DISCUSSION

A. Statute of Limitations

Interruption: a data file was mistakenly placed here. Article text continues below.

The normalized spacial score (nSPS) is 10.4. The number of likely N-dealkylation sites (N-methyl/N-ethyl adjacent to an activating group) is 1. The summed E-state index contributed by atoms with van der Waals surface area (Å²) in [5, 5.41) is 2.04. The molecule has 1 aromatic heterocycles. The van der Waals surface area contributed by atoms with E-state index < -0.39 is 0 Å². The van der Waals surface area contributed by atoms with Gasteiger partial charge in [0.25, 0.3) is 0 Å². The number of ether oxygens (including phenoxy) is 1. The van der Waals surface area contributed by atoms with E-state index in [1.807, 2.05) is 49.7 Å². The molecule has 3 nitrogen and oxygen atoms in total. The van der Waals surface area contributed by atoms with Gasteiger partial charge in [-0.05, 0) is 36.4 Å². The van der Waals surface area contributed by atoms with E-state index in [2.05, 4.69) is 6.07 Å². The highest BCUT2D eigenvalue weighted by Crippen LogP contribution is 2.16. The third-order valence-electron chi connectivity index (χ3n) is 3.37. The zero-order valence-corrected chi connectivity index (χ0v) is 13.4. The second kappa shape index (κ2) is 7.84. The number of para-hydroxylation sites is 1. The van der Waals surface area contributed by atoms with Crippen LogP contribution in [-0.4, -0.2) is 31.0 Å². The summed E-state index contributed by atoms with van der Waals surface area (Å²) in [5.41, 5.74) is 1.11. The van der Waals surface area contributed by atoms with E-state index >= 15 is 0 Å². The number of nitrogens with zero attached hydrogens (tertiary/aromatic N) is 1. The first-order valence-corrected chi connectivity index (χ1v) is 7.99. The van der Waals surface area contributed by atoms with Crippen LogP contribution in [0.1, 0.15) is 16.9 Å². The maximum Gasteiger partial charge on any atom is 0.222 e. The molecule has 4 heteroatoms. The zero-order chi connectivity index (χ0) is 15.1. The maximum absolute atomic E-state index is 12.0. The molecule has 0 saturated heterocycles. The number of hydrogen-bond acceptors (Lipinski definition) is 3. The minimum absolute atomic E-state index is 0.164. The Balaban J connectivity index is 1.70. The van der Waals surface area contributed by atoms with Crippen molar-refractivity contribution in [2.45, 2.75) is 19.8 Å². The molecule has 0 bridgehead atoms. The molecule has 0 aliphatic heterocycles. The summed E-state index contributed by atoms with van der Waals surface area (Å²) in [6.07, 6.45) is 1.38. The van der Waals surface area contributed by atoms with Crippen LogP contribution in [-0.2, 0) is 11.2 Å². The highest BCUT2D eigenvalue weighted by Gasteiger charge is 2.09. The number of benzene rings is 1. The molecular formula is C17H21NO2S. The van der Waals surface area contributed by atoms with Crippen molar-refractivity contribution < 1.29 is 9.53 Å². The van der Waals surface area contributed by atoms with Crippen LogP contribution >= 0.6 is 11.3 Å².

Defendants' first argument is that many of Graham's claims are time barred. The statute of limitations for a plaintiff bringing a § 1983 claim in federal court in Illinois is two years. Kalimara v. Illinois Dept. of Corrections, 879 F.2d 276, 277 (7th Cir. 1989). Graham's complaint was filed on November 15, 2005 and therefore Defendants argue that any claims based on § 1983, related to incidents which occurred prior to November 15, 2003, are time barred. In response, Graham argues that his claims are not time barred because he is making claims of discrimination and retaliation based on a hostile work environment and therefore his claims fall within the continuing violation doctrine. The Supreme Court has held that hostile work environment claims do not involve a single act of discrimination but rather a series of acts occurring over a period of time that alters the terms and conditions of employment. National Railroad Passenger Corp. v. Morgan, 536 U.S. 101, 117--18 (2002). Under the continuing violation doctrine, acts contributing to a hostile work environment may be considered even though they would normally fall outside of the statute of limitations period so long as one of the contributing acts occurred within the limitations period. Hildebrandt v. Illinois Dept. of Natural Resources, 347 F.3d 1014, 1036, n. 18 (finding that the National Railroad Passenger Corporation rule, which was based on a Title VII claim, applied equally to claims brought pursuant to § 1983).